PITTSBURGH (AP) — Defense attorneys for a young black man paralyzed after being shot by a white city police officer during a traffic stop contend his life is being endangered by a prosecutor's delay in deciding whether to retry him on some criminal counts.
Attorneys for Leon Ford, 21, of Shaler Township, made that argument in a motion filed Wednesday, seeking to force the hand of Allegheny County District Attorney Stephen Zappala Jr.
Ford, who has a pending federal civil rights lawsuit against the city and the three white officers involved, has been a focus of recent demonstrations in the city flowing from the Michael Brown shooting in Ferguson, Missouri. Ford's supporters plan another rally focusing on his case Friday at Point State Park.
Zappala must decide whether to retry Ford on misdemeanor charges of resisting arrest, escape and three counts of reckless endangerment on which a jury was deadlocked in September. The same jury acquitted Ford of the most serious charges he faced, aggravated assault, though the trial judge also convicted him of two traffic citations for running a stop sign and careless driving during the traffic stop.
Attorneys Fred Rabner and Tom Malone said in the motion that Ford needs surgery relating to a bullet lodged near his spine, and is risking infection and possibly death by delaying the procedure so he can help the attorneys prepare for the retrial. They want a judge to order the district attorney to decide on a retrial sooner than the year Zappala has by law — dating back to the September verdict.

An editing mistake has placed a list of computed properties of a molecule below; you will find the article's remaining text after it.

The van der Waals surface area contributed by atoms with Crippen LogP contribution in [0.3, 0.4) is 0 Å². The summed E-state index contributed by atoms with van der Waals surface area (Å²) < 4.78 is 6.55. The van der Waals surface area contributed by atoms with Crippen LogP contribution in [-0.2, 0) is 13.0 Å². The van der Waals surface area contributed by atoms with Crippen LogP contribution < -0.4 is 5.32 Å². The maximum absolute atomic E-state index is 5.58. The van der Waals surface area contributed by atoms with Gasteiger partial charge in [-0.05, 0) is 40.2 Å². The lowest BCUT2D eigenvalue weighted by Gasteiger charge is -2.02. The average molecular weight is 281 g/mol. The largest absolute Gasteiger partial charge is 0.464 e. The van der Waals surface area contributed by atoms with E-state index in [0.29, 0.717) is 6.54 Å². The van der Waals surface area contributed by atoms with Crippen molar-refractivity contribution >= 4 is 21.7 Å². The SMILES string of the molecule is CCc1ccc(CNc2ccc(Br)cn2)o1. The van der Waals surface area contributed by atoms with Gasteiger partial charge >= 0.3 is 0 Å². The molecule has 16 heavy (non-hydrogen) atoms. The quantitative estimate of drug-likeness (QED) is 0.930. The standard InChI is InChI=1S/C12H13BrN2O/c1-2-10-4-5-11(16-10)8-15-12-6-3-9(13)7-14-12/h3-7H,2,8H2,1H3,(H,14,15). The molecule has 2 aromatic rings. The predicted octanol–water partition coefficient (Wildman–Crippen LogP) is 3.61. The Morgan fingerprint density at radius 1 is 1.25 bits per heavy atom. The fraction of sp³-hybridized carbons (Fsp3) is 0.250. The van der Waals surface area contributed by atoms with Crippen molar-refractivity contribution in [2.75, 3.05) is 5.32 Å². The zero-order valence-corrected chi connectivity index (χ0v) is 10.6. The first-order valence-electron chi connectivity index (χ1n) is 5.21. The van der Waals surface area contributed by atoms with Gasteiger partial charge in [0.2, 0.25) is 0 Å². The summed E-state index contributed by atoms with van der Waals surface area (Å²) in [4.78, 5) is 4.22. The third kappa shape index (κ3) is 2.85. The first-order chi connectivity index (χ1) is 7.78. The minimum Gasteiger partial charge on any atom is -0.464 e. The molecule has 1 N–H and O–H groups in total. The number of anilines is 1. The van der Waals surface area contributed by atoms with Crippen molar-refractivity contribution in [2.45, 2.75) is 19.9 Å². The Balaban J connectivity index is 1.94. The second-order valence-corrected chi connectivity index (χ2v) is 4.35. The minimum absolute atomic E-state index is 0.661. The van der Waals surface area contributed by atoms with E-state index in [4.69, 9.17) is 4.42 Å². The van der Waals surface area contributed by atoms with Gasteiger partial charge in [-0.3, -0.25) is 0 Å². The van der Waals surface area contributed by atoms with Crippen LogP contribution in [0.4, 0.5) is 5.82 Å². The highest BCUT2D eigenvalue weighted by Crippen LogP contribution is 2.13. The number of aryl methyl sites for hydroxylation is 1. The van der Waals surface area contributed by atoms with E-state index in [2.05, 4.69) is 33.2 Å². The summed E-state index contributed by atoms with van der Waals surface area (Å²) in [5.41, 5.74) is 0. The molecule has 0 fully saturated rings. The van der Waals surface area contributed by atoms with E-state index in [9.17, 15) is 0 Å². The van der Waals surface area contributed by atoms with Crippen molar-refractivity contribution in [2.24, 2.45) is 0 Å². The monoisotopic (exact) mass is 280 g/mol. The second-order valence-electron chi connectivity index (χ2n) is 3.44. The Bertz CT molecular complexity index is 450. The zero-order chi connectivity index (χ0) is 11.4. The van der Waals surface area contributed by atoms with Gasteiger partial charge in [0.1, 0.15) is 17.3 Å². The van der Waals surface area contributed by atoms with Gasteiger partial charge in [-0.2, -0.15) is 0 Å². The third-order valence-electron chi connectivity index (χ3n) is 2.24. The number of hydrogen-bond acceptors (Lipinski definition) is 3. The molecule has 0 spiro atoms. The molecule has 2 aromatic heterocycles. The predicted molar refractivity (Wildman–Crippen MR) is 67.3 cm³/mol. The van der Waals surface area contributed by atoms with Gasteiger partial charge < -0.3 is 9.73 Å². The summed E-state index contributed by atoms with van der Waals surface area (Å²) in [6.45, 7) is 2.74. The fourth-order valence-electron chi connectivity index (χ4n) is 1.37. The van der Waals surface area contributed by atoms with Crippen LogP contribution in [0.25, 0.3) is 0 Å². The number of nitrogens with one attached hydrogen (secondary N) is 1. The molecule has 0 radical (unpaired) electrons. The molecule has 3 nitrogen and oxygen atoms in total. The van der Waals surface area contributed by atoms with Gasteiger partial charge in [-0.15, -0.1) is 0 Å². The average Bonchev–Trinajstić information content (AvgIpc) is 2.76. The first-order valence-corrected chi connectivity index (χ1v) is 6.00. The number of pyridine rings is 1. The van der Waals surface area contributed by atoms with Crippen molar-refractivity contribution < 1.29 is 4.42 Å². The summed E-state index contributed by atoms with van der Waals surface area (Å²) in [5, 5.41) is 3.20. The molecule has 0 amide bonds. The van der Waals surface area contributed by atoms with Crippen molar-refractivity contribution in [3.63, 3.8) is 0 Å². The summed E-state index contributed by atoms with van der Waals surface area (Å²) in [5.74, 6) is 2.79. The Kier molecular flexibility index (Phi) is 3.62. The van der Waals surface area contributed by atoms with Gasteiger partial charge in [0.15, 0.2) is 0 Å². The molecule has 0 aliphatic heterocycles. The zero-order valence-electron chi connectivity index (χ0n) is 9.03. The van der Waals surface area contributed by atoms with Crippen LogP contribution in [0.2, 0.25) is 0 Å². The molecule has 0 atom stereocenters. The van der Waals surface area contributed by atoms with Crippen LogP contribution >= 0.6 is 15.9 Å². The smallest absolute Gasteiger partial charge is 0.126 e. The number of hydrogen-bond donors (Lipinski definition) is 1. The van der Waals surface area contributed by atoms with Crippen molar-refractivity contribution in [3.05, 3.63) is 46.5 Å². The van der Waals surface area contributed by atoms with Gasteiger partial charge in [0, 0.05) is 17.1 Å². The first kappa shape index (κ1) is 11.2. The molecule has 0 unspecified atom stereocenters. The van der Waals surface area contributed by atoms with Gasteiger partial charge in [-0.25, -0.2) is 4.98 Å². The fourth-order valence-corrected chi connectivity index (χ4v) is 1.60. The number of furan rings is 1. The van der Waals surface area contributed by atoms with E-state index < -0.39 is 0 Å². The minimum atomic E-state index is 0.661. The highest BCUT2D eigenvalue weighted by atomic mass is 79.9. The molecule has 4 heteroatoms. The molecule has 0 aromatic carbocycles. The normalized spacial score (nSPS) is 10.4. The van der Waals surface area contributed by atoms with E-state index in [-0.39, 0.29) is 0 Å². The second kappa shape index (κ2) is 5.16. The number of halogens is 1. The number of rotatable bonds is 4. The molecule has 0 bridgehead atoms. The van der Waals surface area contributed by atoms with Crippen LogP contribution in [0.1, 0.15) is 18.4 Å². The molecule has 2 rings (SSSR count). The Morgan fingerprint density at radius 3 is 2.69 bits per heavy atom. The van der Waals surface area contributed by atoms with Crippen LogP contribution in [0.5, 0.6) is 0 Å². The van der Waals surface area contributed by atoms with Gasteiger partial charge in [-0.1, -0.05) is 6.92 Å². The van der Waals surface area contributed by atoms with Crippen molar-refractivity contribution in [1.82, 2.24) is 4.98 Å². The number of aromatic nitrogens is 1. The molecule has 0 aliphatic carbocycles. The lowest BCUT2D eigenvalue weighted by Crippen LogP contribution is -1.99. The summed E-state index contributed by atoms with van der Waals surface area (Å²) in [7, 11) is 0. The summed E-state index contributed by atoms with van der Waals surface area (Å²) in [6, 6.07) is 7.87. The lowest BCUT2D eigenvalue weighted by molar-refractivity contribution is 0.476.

Ford was shot five times by Officer David Derbish who had crawled onto the passenger seat of Ford's running car and was trying to pull him out along with officers standing by the driver's side window on Nov. 11, 2012.
Police and prosecutors contend Ford wrongly resisted and tried to drive away as they sought to confirm his identity at a routine traffic stop. But Ford contends the stop was a pretext because the first officer who pulled him over apparently believed Ford was a wanted gang member with a similar appearance and name, Lamont Ford.
Ford testified that he provided his driver's license, vehicle registration and proof of insurance to the officers who, nevertheless, weren't satisfied that he wasn't the wanted gang suspect more than 15 minutes after he was stopped. Ford contends the officer who first pulled him over, Michael Kosko, cursed at him and, along with Officer Andrew Miller began trying to pull him out of the car.
Ford contends he didn't purposely drive away and that his running car was knocked into gear during the struggle. Derbish testified he shot Ford because he believed the defendant was trying to push him out of the moving car before it smashed into a utility pole.
Mike Manko, a spokesman for the district attorney's office, said prosecutors can't comment while Ford is appealing the citations relating to the incident. Rabner, one of the defense attorneys, declined to comment, citing a gag order imposed by the trial judge, who has since retired.
The case has been assigned to a new judge, who has yet to rule on the motion.